On his journey Wim had to deal with a lot of cynicism, but eventually the scientific world, quite rightly, showed interest and confirmed some groundbreaking insights. So finally, after more than 30 years, he is receiving acknowledgement for his work.


In 2010 scientists at the Radboud University Nijmegen published an article about improved immunity after a four-day ‘Wim Hof cold training’. It seemed the autonomic nervous system was not as autonomous as had previously been assumed. We have influence on bodily processes, such as hormonal and other physiological processes, that had so far been presumed to be physically autonomic. This particularly fact altered the medical world dramatically. Even to the point were medical handbooks had to be re-written as a result of what had been found. Since then several other academic studies are taking place, and more insights are to be expected.


And all this coming from a method that is simple and natural in all its facets.


The popularity of Wim’s method is soaring, which became evident in the days I spent with him. For example there was a film crew from VICE Media that made a documentary of our week and, on day three, The New York Times approached him for an extensive interview. Later that same week Men’s Health Magazine also expressed their interest in publishing an article and, an American production company asked if they could do a TV item.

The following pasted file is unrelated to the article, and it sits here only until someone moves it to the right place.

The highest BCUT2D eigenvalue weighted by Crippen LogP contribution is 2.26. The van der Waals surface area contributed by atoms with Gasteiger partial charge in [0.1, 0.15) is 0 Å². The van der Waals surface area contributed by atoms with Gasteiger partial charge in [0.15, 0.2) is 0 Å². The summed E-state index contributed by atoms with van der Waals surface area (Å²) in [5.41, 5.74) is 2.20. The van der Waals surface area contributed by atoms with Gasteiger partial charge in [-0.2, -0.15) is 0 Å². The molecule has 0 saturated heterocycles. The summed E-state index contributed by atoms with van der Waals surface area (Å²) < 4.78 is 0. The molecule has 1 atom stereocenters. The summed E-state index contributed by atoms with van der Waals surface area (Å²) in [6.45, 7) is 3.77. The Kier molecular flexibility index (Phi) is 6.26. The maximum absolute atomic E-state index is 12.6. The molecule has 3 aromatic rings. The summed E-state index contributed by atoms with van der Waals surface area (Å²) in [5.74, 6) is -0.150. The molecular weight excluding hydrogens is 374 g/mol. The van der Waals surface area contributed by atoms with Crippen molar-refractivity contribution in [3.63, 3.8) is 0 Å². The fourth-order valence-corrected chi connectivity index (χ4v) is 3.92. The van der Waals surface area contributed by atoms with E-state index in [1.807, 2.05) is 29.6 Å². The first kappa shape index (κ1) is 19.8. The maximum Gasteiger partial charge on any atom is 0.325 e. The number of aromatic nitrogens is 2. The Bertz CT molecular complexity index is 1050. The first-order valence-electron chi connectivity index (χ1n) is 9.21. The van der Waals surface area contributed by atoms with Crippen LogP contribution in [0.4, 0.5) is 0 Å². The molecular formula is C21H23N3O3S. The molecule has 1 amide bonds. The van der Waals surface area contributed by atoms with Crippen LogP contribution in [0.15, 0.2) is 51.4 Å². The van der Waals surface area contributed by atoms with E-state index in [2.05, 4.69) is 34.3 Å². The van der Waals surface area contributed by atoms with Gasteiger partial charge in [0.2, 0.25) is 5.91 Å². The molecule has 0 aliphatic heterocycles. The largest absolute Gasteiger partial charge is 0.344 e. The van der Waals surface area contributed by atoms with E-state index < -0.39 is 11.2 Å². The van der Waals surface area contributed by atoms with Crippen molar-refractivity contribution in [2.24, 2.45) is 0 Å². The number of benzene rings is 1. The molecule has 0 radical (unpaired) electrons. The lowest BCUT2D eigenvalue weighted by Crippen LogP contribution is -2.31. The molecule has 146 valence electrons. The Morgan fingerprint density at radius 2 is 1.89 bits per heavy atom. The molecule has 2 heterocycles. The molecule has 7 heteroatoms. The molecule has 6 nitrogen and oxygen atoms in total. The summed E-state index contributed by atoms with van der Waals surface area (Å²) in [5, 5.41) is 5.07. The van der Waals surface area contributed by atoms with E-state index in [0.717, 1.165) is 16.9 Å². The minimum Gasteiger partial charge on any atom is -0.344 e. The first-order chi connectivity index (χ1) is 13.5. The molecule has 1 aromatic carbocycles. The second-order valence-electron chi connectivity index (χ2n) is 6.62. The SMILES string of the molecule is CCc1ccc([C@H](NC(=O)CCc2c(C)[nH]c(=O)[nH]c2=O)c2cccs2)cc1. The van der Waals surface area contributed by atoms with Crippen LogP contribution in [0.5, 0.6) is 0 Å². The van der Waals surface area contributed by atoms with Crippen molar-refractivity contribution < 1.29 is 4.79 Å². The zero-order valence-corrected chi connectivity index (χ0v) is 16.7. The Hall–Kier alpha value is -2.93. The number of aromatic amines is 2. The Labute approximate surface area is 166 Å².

I am really happy for Wim he is getting this exposure and for all the people who can gain benefit from his simple but powerful method.


‘The basic idea behind his techniques is to make the body alkaline. Meaning; to remove the acids from the body by breathing more consciously and undergoing exposure to cold.’

On our first day we skipped the introduction ritual that other training programmes usually begin with. It immediately became clear that Wim is not the kind of guy that ‘beats about the bush’, no chit-chat but straight to the heart of the matter, which is what we all came for: PRACTICE.


The philosophy behind all of Wim’s techniques is becoming alkaline, removing the acid from the body, by breathing more consciously and undergoing deliberate exposure to cold. Most western bodies are acid, mainly owing to high levels of stress and our food intake. This prevents us from reaching the natural potential we have in areas such as illness prevention, vitality and energy management, and happiness.